General admission for people aged 13+ is US$29.95. For a child aged 3-12, tickets are US$24.95, with children 2 or under given free entry. For a senior aged 65 plus, tickets are US$26.95. Value admission is available on certain days (primarily weekdays) and offers the previous ticket prices with a discount of US$5

 



What’s the score?
Staff 6/10
Cleanliness 8/10
Experience 9/10
Value for money 9/10
Toilets 8/10
Overall experience 8/10
Called Ocean Wonders: Sharks!, around US$158m has been invested in the brand new three-storey aquarium
Called Ocean Wonders: Sharks!, around US$158m has been invested in the brand new three-storey aquarium
Called Ocean Wonders: Sharks!, around US$158m has been invested in the brand new three-storey aquarium
Interactive displays add a whole new level of immersion for visitors to the new aquarium
Interactive displays add a whole new level of immersion for visitors to the new aquarium
Interactive displays add a whole new level of immersion for visitors to the new aquarium
Interactive displays add a whole new level of immersion for visitors to the new aquarium
The 57,500sq ft tanks hold 800,000 gallons of water and are home to 18 shark varieties
Ocean Wonders: Sharks!, enjoyed its grand opening on 30 June, six years on from the devastation caused by Hurricane Sandy
The exhibit gallery highlights biologically diverse marine ecosystems found off the coast of New York State
The exhibit gallery highlights biologically diverse marine ecosystems found off the coast of New York State
The exhibit gallery highlights biologically diverse marine ecosystems found off the coast of New York State
The exhibit gallery highlights biologically diverse marine ecosystems found off the coast of New York State
Visitors can walk through the hull of a local shipwreck, representing one of the more than 60 wrecks found along the New York coastline
Visitors can walk through the hull of a local shipwreck, representing one of the more than 60 wrecks found along the New York coastline
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Jobs . News . Products . Magazine
Mystery shopper
A walk in the shark

A new shark-focused extension has opened at the New York Aquarium. Tom Anstey visited the attraction to find out more about the major expansion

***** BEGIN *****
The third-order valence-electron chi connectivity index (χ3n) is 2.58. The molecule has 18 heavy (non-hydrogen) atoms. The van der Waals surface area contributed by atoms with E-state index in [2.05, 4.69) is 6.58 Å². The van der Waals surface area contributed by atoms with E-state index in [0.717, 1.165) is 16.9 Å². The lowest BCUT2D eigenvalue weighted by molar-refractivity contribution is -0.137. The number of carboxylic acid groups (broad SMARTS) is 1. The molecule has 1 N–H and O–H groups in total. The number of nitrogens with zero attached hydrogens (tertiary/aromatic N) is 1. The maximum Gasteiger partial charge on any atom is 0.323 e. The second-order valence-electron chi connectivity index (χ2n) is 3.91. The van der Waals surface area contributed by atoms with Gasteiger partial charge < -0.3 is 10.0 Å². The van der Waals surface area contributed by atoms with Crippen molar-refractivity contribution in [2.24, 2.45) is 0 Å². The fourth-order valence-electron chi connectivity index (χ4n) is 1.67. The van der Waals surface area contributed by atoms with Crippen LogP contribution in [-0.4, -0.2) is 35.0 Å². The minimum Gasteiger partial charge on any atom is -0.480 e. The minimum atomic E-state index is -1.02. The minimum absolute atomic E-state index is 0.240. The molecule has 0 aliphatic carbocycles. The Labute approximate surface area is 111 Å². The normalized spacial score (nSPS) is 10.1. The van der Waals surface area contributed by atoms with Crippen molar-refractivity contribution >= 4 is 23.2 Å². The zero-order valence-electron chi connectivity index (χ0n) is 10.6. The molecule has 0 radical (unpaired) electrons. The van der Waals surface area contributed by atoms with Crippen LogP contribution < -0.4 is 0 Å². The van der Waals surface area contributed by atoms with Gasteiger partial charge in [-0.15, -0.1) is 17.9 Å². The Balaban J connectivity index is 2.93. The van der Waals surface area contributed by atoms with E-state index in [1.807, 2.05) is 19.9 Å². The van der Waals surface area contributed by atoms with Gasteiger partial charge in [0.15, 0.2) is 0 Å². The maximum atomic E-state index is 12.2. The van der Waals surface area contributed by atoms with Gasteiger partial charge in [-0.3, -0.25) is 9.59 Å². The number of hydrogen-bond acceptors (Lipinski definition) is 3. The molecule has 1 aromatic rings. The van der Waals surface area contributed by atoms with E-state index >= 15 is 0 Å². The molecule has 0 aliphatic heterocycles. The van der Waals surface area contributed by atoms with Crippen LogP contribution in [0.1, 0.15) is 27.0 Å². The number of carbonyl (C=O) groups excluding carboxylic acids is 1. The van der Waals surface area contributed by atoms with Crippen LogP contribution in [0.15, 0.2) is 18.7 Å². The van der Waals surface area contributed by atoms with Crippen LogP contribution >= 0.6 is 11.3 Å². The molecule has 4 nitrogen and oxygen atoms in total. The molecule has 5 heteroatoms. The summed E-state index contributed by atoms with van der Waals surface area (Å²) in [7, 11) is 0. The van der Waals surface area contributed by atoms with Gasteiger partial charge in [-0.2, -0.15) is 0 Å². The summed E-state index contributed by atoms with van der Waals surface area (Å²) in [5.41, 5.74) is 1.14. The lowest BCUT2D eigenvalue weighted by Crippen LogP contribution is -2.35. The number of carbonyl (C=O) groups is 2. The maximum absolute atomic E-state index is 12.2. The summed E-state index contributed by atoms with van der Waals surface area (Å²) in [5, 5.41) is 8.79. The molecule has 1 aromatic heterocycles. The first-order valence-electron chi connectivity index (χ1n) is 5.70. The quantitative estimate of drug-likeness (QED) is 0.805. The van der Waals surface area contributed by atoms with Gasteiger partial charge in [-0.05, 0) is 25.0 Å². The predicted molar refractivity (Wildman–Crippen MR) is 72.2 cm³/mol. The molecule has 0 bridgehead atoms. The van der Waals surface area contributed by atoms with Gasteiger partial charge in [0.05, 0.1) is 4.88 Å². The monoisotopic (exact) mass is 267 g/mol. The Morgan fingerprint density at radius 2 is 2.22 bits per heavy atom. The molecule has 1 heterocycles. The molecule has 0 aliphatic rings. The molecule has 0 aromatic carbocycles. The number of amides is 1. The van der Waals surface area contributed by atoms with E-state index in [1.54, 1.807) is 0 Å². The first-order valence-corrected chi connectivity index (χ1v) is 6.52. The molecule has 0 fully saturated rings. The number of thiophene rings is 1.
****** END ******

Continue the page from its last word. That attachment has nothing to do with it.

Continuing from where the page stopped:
By Tom Anstey | Published in Attractions Management 2018 issue 4

Hurricane Sandy, which devastated the Eastern Seaboard in 2012, killed 233 people and caused more than US$70bn worth of damage.

At the time, it was the second-costliest hurricane on record in the US, until Harvey and Maria struck in 2017.

Caught up in the destruction was New York, which was battered by Sandy. 53 people died during the hurricane, with economic losses in New York City estimated at US$19bn.

Along the famous Coney Island boardwalk in Brooklyn, there was little protection from the elements. As a result, just days before builders were scheduled to break ground on its new extension, the New York Aquarium was severely damaged when the Atlantic Ocean surged over the Boardwalk and into the six structures that made up the 14-acre aquarium complex, flooding multiple areas, destroying expensive electrical equipment and putting the lives of the collection at risk.

New beginnings
The aquarium, which opened in Battery Park, New York, in 1896, moved to the site in Brooklyn in 1957. At the time of Hurricane Sandy it was already in need of significant restoration and following the storm, it was closed for an additional seven months, as power was restored and damaged buildings secured and cleared.

Builders finally broke ground for the new building in early 2014 and it opened in June.

Called Ocean Wonders: Sharks!, around US$158m has been invested in the brand new three-storey development.

A 57,500sq ft (5,300sq m) space made up of nine different galleries, Ocean Wonders has been designed to build awareness of the importance of sharks to the health of the world’s oceans, as well as educating visitors about the severe threats which sharks face and inspiring them to protect New York's own marine wildlife.